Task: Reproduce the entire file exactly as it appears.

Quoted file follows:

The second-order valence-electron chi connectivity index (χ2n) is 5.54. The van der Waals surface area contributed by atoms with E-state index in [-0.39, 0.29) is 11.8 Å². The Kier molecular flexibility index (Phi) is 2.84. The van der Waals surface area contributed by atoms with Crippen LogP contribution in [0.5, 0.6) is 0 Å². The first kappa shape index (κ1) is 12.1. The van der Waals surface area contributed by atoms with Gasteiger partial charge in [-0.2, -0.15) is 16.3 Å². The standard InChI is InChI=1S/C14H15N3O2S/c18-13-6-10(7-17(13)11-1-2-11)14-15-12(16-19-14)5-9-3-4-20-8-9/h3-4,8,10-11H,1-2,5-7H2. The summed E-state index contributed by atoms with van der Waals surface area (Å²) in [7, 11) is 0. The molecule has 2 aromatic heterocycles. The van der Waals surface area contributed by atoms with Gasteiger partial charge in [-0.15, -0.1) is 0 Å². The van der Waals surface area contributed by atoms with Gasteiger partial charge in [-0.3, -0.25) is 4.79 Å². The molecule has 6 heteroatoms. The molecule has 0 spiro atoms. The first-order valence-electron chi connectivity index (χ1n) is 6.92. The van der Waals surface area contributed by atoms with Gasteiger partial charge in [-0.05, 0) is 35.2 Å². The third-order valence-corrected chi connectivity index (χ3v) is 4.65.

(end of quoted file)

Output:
The second-order valence-electron chi connectivity index (χ2n) is 5.54. The van der Waals surface area contributed by atoms with E-state index in [-0.39, 0.29) is 11.8 Å². The Kier molecular flexibility index (Phi) is 2.84. The van der Waals surface area contributed by atoms with Crippen LogP contribution in [0.5, 0.6) is 0 Å². The first kappa shape index (κ1) is 12.1. The van der Waals surface area contributed by atoms with Gasteiger partial charge in [-0.2, -0.15) is 16.3 Å². The standard InChI is InChI=1S/C14H15N3O2S/c18-13-6-10(7-17(13)11-1-2-11)14-15-12(16-19-14)5-9-3-4-20-8-9/h3-4,8,10-11H,1-2,5-7H2. The summed E-state index contributed by atoms with van der Waals surface area (Å²) in [7, 11) is 0. The molecule has 2 aromatic heterocycles. The van der Waals surface area contributed by atoms with Gasteiger partial charge in [-0.15, -0.1) is 0 Å². The van der Waals surface area contributed by atoms with Gasteiger partial charge in [-0.3, -0.25) is 4.79 Å². The molecule has 6 heteroatoms. The molecule has 0 spiro atoms. The first-order valence-electron chi connectivity index (χ1n) is 6.92. The van der Waals surface area contributed by atoms with Gasteiger partial charge in [-0.05, 0) is 35.2 Å². The third-order valence-corrected chi connectivity index (χ3v) is 4.65.